(Reuters) - Attorneys for the man charged with mass murder for shooting dozens of people at a Colorado movie theater have asked the U.S. Supreme Court to force a reporter to reveal confidential sources she used for a story about the massacre.
James Holmes, 26, faces the death penalty in the shooting rampage that killed 12 people and injured dozens more at a screening of the Batman film "The Dark Knight Rises" on July 20, 2012.
His attorneys filed a petition on Thursday, asking the Supreme Court to consider overturning a 2013 ruling by New York's top state court, the Court of Appeals, which found that New York's journalist shield law protected Fox News reporter Jana Winter from being compelled to testify in Holmes' case in Colorado.
Holmes' lawyers said Winter's testimony is necessary to determine the identity of law enforcement officials who violated a gag order and divulged some of the contents of a notebook Holmes allegedly sent to a psychiatrist before the shooting incident.
According to the petition, the Court of Appeals decision "eviscerated" a law adopted in all 50 states that allows prosecutors or criminal defendants to subpoena witnesses located in other states. Excluding New York-based journalists from the law, Holmes' attorneys said, would trigger a "slippery slope of exceptions" that could deny defendants their fair trial rights.
"Without action by this Court, no state can be assured that any other state will abide by the uniform act," the petition reads.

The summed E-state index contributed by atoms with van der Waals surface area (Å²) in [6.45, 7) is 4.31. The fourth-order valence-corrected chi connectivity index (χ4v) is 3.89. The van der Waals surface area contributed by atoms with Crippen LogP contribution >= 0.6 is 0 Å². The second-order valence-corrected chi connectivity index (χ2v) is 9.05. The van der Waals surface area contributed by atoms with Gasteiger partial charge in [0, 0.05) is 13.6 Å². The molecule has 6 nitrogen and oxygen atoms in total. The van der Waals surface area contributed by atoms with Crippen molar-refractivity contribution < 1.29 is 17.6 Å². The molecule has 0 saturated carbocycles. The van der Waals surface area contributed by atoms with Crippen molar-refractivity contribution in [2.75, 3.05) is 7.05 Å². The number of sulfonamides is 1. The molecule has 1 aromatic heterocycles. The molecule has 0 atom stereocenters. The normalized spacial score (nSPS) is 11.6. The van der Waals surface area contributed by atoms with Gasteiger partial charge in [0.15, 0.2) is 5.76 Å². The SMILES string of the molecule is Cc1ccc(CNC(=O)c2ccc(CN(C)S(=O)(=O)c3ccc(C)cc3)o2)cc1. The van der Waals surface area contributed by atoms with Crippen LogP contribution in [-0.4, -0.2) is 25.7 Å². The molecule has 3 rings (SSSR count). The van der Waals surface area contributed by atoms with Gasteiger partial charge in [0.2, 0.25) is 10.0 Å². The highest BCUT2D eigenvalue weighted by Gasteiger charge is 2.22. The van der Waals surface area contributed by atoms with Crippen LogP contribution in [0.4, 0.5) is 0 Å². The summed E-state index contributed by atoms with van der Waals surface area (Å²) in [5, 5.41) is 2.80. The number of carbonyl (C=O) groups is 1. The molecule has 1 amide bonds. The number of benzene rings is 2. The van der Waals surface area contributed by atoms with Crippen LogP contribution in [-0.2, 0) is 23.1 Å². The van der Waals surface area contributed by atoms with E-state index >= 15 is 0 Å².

A Fox News spokeswoman did not immediately return a request for comment.
Holmes is set to go on trial in October on multiple counts of first-degree murder and attempted murder. He has pleaded not guilty by reason of insanity.
As part of their investigation, police took possession of a notebook Holmes had mailed to a psychiatrist shortly before the shootings. The judge handling the case subsequently issued a gag order barring police and attorneys from divulging the contents of the notebook to the public.
The day the order was issued, Fox News published an online story by Winter claiming the notebook was "full of details about how (Holmes) was going to kill people." It indicated two unnamed law enforcement officials had shared the information with her.
Holmes' attorneys moved to sanction the officials responsible for the leak. The 14 officials who had knowledge of the notebook's contents all denied speaking with Winter, according to the Court of Appeals.
As a result, Holmes' team sought to compel Winter to testify about her sources.
Holmes' attorneys maintained that any issues related to the exposure of confidential sources should be decided under Colorado's shield law, which allows judges to order reporters to disclose sources, if it is deemed "material and necessary."
Winter's lawyers argued New York's more expansive law applied and being ordered to testify would result in the end of her career as a journalist or, if she refused, her incarceration.
The Court of Appeals in December agreed with Winter, saying that because New York is the media capital of the country, journalists based there must be afforded extraordinary protections.
(Editing by Barbara Goldberg and Gunna Dickson)